For squash, sometimes late is better than early

I’ve just played my annual personal “joke” on the Burpee Seed Company. I’ve just planted the seeds of Burpee’s Early Prolific Straightneck squash, one of our favorites.

The paradox is that the last week of June is not considered “early” on most gardening calendars. In fact, many gardeners will smile as they think of the leafy summer squash and pumpkin plants growing, even blooming, in their gardens, and Bob has just planted his squash seeds and won’t be picking his “early” squash until August.

But I have reason for my apparent madness. By planting squash late I’ll avoid a problem I used to have every year—collapsed, dying squash plants, victims of the squash vine borer.

By about July 1, most of the squash vine borer moths, which you might mistake for wasps, here in Central Maryland have laid their eggs at the base of susceptible plants, which include summer and winter squash and pumpkin. Since my squash will be poking through the soil about July 1, I hope to avoid the egg-laying females and then the larvae that kill squash plants by boring into the stems.

“If there are no sizable plants in your garden when the adult squash vine borers emerge from cocoons and mate, you should not have a squash vine borer problem,” explained Jon Traunfeld, University of Maryland Extension Specialist for veggies and fruits. “Planting summer and winter squash and pumpkin seed directly in mid-June in Central Maryland or setting out transplants in mid-June can help you avoid the problem.”

Traunfeld said that late planting is not the only solution. Alternative remedies include wrapping stems with aluminum foil and using floating row covers early in the season before the squash flowers. He urges gardeners to check out the Home and Garden Information Center website’s Diagnostics page about the Squash Vine Borer, which includes key information plus photographs of a squash plant wilting after borer infestation, the adult moth, and a larva inside a squash stem.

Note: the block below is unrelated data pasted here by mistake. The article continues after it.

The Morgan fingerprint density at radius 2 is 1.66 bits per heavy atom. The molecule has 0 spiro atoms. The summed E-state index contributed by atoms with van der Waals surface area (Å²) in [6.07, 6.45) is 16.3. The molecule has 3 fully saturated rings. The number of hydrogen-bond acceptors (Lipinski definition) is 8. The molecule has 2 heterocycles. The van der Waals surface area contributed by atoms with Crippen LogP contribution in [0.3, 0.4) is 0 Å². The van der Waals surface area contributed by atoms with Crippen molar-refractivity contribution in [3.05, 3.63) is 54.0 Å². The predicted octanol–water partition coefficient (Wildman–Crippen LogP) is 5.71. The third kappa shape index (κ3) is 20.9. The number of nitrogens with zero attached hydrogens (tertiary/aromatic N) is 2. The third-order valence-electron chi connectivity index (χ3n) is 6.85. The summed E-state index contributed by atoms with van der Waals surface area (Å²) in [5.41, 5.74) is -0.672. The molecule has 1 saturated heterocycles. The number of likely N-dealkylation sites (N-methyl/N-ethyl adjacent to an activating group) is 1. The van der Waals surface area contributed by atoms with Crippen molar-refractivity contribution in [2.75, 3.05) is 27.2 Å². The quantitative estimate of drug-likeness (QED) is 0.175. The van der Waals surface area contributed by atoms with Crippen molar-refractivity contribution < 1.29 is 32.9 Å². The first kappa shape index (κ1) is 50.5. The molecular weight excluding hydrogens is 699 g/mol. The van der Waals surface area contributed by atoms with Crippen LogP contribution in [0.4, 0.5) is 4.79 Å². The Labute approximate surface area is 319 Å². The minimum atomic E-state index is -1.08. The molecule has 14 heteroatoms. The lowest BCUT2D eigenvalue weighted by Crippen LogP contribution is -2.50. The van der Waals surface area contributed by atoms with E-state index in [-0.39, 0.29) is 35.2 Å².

If you’ve had squash vine borer problems last year, chances are excellent that you’ll have them again this year. So plan ahead and plant another hill or two of squash this week or next. You too can outwit the squash vine borer.

Here’s a link to the HGIC page with photos of the squash vine borer:

5 Comments on “For squash, sometimes late is better than early

  1. I have them in my pumpkin vine! I located and dispatched a few of the grubs this morning. I think I'll try a 2nd planting as you recommend.. but when should I expect to be picking pumpkins if I plant now?


  2. Pumpkins can be tricky because some varieties take a long time to mature. Best bet is to look on the packet and see how many days it will take. Will they have enough time to mature between the day you plant the seeds and the first frost date in your area? Generally the answer is Yes, but an early frost, well,….


  3. I have picked green, late-planted pumpkins in November when frost threatened and had them turn orange in the house. It took a while, but they did not spoil in the meantime.

    Hepatica in Baltimore


  4. I'm impressed, Hepatica. I've had no such luck. Perhaps I was growing a variety with especially thin skin, but they matured late, didn't cure in the garden, and turned to mush in our garage. You get two thumbs up. For me, two thumbs down.


  5. We planted our zucchini plants late and used row covers until last week. I am glad to know that helped prevent the vine borers. Thanks for the info.


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